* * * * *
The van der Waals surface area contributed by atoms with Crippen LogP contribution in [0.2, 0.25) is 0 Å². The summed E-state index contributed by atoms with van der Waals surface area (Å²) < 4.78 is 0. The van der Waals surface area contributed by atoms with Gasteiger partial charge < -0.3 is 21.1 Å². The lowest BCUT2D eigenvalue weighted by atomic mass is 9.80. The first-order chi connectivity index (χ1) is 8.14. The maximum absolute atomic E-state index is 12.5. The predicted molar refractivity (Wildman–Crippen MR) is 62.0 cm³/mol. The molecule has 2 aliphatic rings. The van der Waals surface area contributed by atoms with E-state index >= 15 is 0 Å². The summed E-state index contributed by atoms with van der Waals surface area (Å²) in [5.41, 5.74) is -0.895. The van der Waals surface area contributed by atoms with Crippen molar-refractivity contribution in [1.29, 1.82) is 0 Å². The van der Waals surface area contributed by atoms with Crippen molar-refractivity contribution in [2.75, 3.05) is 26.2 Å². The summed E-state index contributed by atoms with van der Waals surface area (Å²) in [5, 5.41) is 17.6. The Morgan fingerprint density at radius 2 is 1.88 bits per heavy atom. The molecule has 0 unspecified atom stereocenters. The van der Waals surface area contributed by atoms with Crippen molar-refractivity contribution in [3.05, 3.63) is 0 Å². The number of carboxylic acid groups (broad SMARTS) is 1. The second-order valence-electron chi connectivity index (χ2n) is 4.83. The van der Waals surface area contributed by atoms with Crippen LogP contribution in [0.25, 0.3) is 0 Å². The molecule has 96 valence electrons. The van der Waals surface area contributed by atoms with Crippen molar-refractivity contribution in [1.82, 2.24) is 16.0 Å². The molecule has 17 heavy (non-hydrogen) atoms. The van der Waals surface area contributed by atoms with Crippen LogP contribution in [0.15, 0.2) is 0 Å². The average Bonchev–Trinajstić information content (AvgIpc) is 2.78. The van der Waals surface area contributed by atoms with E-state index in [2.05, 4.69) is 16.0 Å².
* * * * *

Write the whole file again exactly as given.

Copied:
The van der Waals surface area contributed by atoms with Crippen LogP contribution in [0.2, 0.25) is 0 Å². The summed E-state index contributed by atoms with van der Waals surface area (Å²) < 4.78 is 0. The van der Waals surface area contributed by atoms with Gasteiger partial charge < -0.3 is 21.1 Å². The lowest BCUT2D eigenvalue weighted by atomic mass is 9.80. The first-order chi connectivity index (χ1) is 8.14. The maximum absolute atomic E-state index is 12.5. The predicted molar refractivity (Wildman–Crippen MR) is 62.0 cm³/mol. The molecule has 2 aliphatic rings. The van der Waals surface area contributed by atoms with E-state index >= 15 is 0 Å². The summed E-state index contributed by atoms with van der Waals surface area (Å²) in [5.41, 5.74) is -0.895. The van der Waals surface area contributed by atoms with Crippen molar-refractivity contribution in [1.29, 1.82) is 0 Å². The van der Waals surface area contributed by atoms with Crippen molar-refractivity contribution in [2.75, 3.05) is 26.2 Å². The summed E-state index contributed by atoms with van der Waals surface area (Å²) in [5, 5.41) is 17.6. The Morgan fingerprint density at radius 2 is 1.88 bits per heavy atom. The molecule has 0 unspecified atom stereocenters. The van der Waals surface area contributed by atoms with Crippen molar-refractivity contribution in [3.05, 3.63) is 0 Å². The number of carboxylic acid groups (broad SMARTS) is 1. The second-order valence-electron chi connectivity index (χ2n) is 4.83. The van der Waals surface area contributed by atoms with Crippen LogP contribution in [0.25, 0.3) is 0 Å². The molecule has 96 valence electrons. The van der Waals surface area contributed by atoms with Crippen molar-refractivity contribution in [1.82, 2.24) is 16.0 Å². The molecule has 17 heavy (non-hydrogen) atoms. The van der Waals surface area contributed by atoms with Crippen LogP contribution in [0.15, 0.2) is 0 Å². The average Bonchev–Trinajstić information content (AvgIpc) is 2.78. The van der Waals surface area contributed by atoms with E-state index in [2.05, 4.69) is 16.0 Å².